Ghana’s VP Calls Upon United States To Partner On Bauxite Development Project

Ghana’s VP Calls Upon United States To Partner On Bauxite Development Project

In a speech delivered at a conference between the two countries’ governments, Ghana’s Vice President Mahamudu Bawumia called upon United States Secretary of Commerce Wilbur Ross to aid in bringing the African nation’s fledgling bauxite ore sector into global prominence.

Speaking at the inaugural U.S.-Ghana Business Forum late last week, Bawumia said that the United States’s success and expertise at developing its own bauxite trade would be of benefit to both countries.

He continued by saying that his government is currently establishing a framework for developing and marketing bauxite and is in search of partners to help it access the country’s ore cache which, he estimated, could yield bauxite for well over half a century.

“We have begun the process of establishing an Integrated Aluminium Industry (IAI) through a joint venture process to enable us to develop key critical growth-enhancing physical infrastructure while adding value to our mineral resources. We are almost at the end of establishing a government holding company by the name Ghana Integrated Bauxite and Aluminum Development Authority (GIBADA).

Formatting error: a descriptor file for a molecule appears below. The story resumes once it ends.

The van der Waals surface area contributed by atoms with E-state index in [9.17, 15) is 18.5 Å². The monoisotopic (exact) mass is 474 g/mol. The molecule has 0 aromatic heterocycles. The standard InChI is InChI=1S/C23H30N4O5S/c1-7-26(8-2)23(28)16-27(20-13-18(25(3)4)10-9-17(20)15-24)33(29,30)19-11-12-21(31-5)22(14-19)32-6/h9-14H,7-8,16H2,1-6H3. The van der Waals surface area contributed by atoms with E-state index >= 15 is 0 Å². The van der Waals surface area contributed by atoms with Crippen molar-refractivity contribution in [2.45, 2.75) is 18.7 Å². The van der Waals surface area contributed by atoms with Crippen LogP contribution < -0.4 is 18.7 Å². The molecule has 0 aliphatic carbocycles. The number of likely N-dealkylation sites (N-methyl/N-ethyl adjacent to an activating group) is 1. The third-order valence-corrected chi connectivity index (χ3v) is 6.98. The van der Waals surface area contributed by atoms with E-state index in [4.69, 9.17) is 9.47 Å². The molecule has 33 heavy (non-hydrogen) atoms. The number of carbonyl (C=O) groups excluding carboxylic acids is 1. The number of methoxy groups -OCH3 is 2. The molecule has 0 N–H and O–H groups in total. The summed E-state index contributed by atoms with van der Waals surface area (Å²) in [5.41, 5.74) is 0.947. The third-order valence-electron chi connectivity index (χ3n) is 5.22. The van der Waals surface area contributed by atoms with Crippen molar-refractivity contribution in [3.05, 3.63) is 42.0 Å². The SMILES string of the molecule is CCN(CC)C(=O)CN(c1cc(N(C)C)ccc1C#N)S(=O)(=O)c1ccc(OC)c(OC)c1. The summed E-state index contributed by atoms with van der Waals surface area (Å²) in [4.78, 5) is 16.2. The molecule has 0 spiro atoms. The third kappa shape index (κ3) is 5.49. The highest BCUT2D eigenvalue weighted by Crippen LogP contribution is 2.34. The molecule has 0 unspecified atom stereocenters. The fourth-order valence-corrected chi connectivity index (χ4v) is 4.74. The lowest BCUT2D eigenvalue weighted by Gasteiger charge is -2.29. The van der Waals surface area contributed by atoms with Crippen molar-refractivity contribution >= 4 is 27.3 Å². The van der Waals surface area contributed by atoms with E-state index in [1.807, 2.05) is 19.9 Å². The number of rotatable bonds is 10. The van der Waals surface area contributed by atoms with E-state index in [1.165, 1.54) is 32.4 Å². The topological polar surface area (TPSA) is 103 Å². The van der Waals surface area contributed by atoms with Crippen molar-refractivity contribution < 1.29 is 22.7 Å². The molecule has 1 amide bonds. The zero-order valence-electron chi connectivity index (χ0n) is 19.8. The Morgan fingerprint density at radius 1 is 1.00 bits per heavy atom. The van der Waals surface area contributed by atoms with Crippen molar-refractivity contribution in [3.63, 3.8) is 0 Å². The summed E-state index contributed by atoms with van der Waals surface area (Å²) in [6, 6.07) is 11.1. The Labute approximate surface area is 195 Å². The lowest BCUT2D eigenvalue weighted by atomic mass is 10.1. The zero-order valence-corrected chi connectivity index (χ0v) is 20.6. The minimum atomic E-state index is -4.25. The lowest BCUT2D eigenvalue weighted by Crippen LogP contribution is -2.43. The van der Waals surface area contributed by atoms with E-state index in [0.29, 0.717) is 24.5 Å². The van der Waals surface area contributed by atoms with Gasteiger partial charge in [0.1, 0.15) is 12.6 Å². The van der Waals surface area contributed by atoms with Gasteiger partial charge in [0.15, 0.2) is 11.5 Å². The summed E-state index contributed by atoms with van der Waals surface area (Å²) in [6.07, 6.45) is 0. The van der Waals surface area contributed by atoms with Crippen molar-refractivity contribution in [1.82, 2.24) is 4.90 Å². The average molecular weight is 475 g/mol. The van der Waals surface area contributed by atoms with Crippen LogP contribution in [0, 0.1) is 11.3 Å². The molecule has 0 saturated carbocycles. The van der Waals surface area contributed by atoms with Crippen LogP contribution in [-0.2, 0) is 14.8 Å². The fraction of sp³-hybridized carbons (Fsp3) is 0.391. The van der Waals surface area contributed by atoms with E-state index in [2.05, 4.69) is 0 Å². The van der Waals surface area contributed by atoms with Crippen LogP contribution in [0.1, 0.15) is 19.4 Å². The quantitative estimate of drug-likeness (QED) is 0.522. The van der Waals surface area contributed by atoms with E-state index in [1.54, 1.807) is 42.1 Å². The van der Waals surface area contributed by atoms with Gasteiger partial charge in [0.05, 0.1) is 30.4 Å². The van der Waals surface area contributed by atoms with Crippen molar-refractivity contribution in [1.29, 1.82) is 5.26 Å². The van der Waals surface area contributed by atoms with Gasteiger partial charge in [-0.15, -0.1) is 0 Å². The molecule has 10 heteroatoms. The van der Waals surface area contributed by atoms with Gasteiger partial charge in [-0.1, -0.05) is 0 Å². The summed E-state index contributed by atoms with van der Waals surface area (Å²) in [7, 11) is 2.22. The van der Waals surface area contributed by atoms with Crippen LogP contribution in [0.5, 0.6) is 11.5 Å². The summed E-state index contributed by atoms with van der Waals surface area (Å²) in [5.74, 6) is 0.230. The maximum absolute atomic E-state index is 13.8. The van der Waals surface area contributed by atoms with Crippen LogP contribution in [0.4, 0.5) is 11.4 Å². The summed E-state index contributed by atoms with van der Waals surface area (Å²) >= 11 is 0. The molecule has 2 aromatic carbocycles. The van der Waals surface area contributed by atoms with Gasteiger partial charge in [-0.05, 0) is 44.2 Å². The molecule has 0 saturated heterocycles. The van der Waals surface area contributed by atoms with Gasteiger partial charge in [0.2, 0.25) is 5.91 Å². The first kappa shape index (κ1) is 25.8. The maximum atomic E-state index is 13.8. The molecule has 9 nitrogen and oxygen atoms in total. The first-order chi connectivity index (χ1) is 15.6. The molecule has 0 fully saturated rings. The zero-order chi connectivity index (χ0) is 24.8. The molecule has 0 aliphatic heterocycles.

“This holding company will be entrusted with all bauxite resources on behalf of government for such purposes.”

Ross responded by expressing a hope that the two states would soon develop a robust trade relationship, noting that it is Washington, D.C.’s hope that its dealings with Africa in general would mature beyond grants and aid packages.

He went on to opine that Ghana is moving in the right direction with this move to strengthen trade ties instead of seeking financial aid from Western countries.

Ross was in Ghana last week to head a delegation of 60 members of the Trump administration’s President’s Advisory Council on Doing Business in Africa (PAC-DBIA) in a fact-finding mission in the country. The aim of the visit was to identify opportunities for and challenges to doing business in Ghana and deliver those findings to the U.S. president for action to develop the two countries’ trade relationship.